I’m sure you all have noticed the popularity surge of real estate reality TV shows. It started with the success of Extreme Makeover: Home Edition. Then it really caught on when HGTV rolled out a slew of real estate shows and soon became much more Home and much less Garden.
House Hunters, What You Get for the Money, Flip This House and Moving Up. It’s pleasurable to watch other people turn fixer-uppers into contemporary living spaces or young families moving up in the world to purchase 5 bedroom, 4 bath homes in nice neighborhoods.
These shows were great to watch because they were an escape from reality. You may not be able to buy a home, but it’s fun to live vicariously through others who can. But I think there’s only so much one can take of watching an overly confident REALTOR in a show like Million Dollar Listing sell homes for 20 million dollars while some modest homes are getting foreclosed on – and their owners kicked out on the street...
Well it looks like reality TV is finally choosing to reflect the current market...
Introducing HGTV’s Real Estate Intervention. The show takes struggling sellers on a tour of other listings in the same price range and same area to see if they are pricing their home realistically compared to the competition. Your hosts are Sabrina Soto, the gentle REALTOR who is sweet as pie to the often sensitive and defeated homeowners and Mike Aubrey, the tough-looking real estate expert with a military background who takes the direct approach and tells the homeowners that it’s time to face the facts.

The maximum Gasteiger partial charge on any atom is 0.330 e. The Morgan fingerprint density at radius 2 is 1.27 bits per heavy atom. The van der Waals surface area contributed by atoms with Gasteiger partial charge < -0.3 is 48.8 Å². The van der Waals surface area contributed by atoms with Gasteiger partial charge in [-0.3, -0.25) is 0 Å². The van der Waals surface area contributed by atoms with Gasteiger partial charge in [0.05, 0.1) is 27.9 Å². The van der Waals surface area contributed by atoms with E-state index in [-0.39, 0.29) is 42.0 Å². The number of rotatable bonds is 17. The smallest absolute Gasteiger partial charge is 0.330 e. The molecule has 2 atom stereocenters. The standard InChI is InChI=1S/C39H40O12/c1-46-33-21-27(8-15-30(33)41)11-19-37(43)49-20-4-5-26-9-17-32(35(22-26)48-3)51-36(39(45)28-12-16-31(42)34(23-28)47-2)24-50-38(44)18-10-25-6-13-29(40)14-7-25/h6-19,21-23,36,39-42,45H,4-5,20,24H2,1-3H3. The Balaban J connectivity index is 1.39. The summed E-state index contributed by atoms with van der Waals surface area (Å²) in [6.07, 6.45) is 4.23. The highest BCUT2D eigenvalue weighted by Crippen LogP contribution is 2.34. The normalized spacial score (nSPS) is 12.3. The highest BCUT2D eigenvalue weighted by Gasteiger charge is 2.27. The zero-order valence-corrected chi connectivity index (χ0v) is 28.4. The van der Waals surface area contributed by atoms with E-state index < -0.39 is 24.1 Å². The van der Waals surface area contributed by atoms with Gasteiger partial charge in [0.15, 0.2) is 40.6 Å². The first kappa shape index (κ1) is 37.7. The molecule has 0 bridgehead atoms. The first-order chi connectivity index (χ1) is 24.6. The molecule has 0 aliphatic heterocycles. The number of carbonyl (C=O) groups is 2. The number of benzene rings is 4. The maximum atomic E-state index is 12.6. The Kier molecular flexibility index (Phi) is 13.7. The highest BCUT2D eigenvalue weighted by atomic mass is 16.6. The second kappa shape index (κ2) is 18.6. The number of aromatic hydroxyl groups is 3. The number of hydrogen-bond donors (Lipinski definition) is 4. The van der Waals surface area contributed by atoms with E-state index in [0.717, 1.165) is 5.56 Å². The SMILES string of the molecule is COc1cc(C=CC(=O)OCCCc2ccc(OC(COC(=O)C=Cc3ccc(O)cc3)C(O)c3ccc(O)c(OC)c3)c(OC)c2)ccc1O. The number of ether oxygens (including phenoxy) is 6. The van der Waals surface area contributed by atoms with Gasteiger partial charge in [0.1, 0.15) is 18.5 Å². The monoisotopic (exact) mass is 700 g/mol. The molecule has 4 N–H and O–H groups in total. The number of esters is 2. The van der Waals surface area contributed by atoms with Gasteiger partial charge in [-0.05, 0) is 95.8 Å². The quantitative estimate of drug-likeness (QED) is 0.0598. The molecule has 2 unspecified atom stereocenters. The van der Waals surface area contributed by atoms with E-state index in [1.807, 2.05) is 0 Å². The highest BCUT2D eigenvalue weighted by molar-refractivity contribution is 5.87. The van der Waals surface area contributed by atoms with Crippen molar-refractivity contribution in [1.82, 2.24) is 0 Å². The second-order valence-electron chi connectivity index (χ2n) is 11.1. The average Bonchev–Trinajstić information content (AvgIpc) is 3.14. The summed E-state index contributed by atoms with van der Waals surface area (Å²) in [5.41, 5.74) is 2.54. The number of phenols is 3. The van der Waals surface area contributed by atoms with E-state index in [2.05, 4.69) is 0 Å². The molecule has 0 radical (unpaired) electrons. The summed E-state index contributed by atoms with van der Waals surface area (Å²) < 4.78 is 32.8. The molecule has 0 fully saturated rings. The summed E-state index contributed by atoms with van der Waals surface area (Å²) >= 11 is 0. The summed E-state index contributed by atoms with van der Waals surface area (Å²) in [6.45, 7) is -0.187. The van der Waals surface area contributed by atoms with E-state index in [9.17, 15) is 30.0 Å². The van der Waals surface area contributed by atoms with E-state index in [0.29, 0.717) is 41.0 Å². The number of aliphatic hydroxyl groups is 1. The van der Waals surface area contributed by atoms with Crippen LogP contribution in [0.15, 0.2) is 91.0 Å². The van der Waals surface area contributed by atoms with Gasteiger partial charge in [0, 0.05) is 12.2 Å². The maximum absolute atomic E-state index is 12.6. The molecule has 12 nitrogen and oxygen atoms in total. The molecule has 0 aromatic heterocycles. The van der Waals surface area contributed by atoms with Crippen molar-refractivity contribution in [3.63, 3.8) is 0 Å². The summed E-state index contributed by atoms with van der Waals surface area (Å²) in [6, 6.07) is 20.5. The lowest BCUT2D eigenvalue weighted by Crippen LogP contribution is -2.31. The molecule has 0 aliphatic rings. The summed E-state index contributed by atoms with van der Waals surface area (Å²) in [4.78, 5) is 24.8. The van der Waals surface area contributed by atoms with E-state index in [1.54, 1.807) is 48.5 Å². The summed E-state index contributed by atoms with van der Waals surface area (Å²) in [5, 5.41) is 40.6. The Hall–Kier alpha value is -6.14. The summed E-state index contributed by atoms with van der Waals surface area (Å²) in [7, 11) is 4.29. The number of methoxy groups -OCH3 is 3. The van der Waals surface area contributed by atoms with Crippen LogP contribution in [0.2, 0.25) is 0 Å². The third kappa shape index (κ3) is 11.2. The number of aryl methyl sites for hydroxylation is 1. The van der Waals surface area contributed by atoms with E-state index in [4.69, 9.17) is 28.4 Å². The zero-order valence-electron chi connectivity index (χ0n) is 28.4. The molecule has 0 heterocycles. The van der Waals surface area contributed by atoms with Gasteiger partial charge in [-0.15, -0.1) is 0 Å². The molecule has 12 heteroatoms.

This show is not exactly the light-hearted fluff that we are used to with home buying shows. In fact, it’s pretty heartbreaking. Take Evelyn who lost her job 6 months ago and can no longer afford to stay in her beloved townhome in the pricey neighborhood of Georgetown in Washington, DC. She has put a lot of work into her home – and a lot of personal touches. With every comparable home that Aubrey shows her, she refuses to accept that any of them are more valuable than hers. To the audience, she seems so obviously blind to what she needs to accept. She may have updated her kitchen with a blue tile backsplash that she thought adds an upgraded finish, but Mike needs to explain to her that granite countertops and stainless steel appliances is what makes a home show well.
Or what about Rebekka who was so proud of buying her first home three years ago, at the height of the market, when she could afford the mortgage. When the rate adjusted, she found herself drowning in her interest-only loan. Now she has to sell her home, but she has no money to make updates or renovations. On top of it all, her mom has terminal cancer and she wants to get home to take care of her. She has priced her home at $259,900. She owes $240,000 in payments. When they find a comparable home in much better shape at $243,500, Aubrey must break it to her that $209,000 is about all she going to get for her home and that a short sale is the best way to go. Sitting in her small dining area, we watch her cover her head in disappointment as she takes in the depth of what Aubrey is telling her.
It can’t be easy to accept that the home that was, at one time, a great investment is now worth a fraction of its expected value. And of course it’s human nature to put high value in what you own because you know what it’s worth to you.
These people in this show are real. They’re our family, our neighbors, ourselves – accepting they can no longer afford to live in the homes where memories have been made. It’s nice to see a reality show actually reflecting reality. It’s just unfortunate that reality isn’t always pretty. But hey, it’s still VERY interesting to watch!
Real Estate Intervention: Four Stars ****